‘Dee House is a building of major historical and archaeological importance and is a prime asset which should be preserved for the future of Chester.’

This was the joint message of two archaeological experts to Chester Growth Partnership’s Dee House and Amphitheatre Working Group at its second meeting.

The working group is meeting monthly until June 2019 to consider all the facts and reach a collective conclusion on the best options for the future of Chester’s Dee House.

Each meeting is focusing on a different theme. This month’s meeting presented information on the findings of the Amphitheatre Project and how this impacts on Dee House’s future within the context of its surrounding area.

Tony Wilmott of Historic England and Professor Stewart Ainsworth from the University of Chester and formerly of English Heritage presented significant facts about the above and below ground archaeology of the site which included:

  • little of the Roman amphitheatre survives and further excavation is of limited value
  • Important and fragile evidence for Middle Saxon occupation has been found. An area between the church and the river, and including the former amphitheatre became the focus of settlement and religious activity before the Norman Conquest
  • Dee House is a small ‘country house’ and plays a significant role in Chester’s history.
  • As an area, St John’s, with its outstanding Norman cathedral architecture surrounded by its precincts, which included the amphitheatre, Dee House and the Bishop’s  should be celebrated as part of Chester’s long heritage.

Tony Wilmott, a senior archaeologist with Historic England, Co-Director of the Chester Amphitheatre Project and co-author of the first volume of the Project findings, said: “The excavation demonstrated that the preservation of the amphitheatre fabric was very poor, and not capable of display, but the archaeology of the site remains nationally important.

“The architecture and history of the amphitheatre is very well understood, and little more information on this phase of the site can be gained from further work. The most important field for future research should any further excavation take place is the middle Saxon period and not necessarily within the amphitheatre.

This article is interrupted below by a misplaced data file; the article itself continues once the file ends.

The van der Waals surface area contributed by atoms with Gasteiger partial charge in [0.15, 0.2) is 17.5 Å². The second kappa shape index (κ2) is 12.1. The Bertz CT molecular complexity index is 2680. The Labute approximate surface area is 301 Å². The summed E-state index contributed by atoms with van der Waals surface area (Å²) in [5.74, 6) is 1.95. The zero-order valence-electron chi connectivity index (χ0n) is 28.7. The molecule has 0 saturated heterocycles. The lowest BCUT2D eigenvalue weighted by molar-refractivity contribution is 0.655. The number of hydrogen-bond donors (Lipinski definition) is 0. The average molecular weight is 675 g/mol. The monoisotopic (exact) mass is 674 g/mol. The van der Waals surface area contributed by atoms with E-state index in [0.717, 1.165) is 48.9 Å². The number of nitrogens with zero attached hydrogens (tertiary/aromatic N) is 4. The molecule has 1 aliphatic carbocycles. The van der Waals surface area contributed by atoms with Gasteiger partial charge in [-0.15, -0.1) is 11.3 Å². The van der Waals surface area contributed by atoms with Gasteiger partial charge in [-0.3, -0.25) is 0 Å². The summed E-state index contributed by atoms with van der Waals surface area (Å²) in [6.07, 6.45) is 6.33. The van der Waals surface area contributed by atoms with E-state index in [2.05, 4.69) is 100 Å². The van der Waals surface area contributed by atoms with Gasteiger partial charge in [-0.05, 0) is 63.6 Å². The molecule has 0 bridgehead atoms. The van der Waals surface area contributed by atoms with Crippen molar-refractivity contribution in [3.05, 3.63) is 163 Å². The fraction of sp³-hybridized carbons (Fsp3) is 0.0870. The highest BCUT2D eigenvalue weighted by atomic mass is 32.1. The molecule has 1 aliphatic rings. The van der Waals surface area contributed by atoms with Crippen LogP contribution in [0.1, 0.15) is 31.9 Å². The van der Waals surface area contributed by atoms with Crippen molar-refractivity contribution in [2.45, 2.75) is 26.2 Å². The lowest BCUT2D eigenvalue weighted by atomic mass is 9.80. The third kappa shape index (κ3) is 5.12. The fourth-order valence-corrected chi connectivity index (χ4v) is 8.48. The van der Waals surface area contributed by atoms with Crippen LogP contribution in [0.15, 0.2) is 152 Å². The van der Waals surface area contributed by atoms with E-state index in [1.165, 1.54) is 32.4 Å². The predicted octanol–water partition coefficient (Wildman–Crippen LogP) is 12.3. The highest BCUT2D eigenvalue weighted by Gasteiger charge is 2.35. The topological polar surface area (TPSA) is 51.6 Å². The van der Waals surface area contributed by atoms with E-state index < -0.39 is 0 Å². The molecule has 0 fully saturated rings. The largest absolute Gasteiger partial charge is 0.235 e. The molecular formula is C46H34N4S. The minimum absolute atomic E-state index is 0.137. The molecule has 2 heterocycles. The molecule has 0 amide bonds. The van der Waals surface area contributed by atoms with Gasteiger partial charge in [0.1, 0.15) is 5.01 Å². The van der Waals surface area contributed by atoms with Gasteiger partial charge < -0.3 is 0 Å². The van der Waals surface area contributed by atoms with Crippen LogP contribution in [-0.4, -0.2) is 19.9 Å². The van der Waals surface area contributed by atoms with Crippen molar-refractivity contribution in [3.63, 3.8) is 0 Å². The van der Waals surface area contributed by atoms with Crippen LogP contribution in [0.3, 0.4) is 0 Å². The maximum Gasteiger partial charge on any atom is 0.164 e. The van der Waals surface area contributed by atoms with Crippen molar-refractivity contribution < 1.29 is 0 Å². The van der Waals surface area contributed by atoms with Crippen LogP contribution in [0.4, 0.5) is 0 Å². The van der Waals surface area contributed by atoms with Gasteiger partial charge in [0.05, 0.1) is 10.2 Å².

“The nationally important archaeology of the site is safely preserved in the southern half of the site, though little survives beneath Dee House. The professional recommendation is that this remains undisturbed.”

Professor Stewart Ainsworth, of University of Chester, a former senior investigator with English Heritage and well known landscape archaeologist with Channel Four’s Time Team, said: “Dee House is a building of major historical and archaeological importance and is a prime asset which should be preserved for the future of Chester.

“The Roman amphitheatre and Dee house are part of a unique urban landscape which encapsulates over 2000 years of Chester’s history. Although the amphitheatre is arguably its most high profile component, excavations have shown that this was only used for 80 years or so of the site’s 2000 year old heritage. We need to appreciate the value of Dee House and its legacy.

“The area within which Dee House resides is a cross between a cathedral close and a villa suburb. It is a rare survivor within Chester of what is in effect a small stately home within an urban city. It demonstrates Georgian wealth and was a prestigious building in its heyday in the early 18th century, at a time when Chester was a ‘must see’ place in an era when heritage tourism was emerging as a significant economic asset of Chester. Its importance continued in the 19th century when it was the focus of the re-introduction of catholic education into urban Chester. Dee House is a prime asset and needs to be preserved.”

Councillor Louise Gittins, Cabinet Member for Communities and Wellbeing, said: “We learned about the important and fascinating congregational, recreational and educational role this area of the City has played for Millenia. The experts explained the significance of the above and below ground archaeology that Chester should be celebrating and protecting for future generations.

The meeting was chaired by Andy Foster on behalf of the Chester Growth Partnership who said: “Our speakers have explained the historic importance of Dee House and the site on which it is situated. The information we have learned in this meeting is sure to play a significant part in the conclusions we reach at the end of this process. Our next meeting will focus on developing an understanding of the structural condition of the building and the associated costs and implications of tackling this for future options.”

The working group membership includes representatives from the Chester Growth Partnership, Cheshire West and Chester Council members from across the political spectrum, the Chester Archaeological Society, Chester Civic Trust, Chester Attraction Partnership, , Big Heritage, Dig Up Deva, a Chester University archaeological student,  Cheshire West and Chester Council officers, and Historic England in an advisory capacity.

Professor Stewart Ainsworth, Cllr Louise Gittins with Tony Wilmott beside Dee House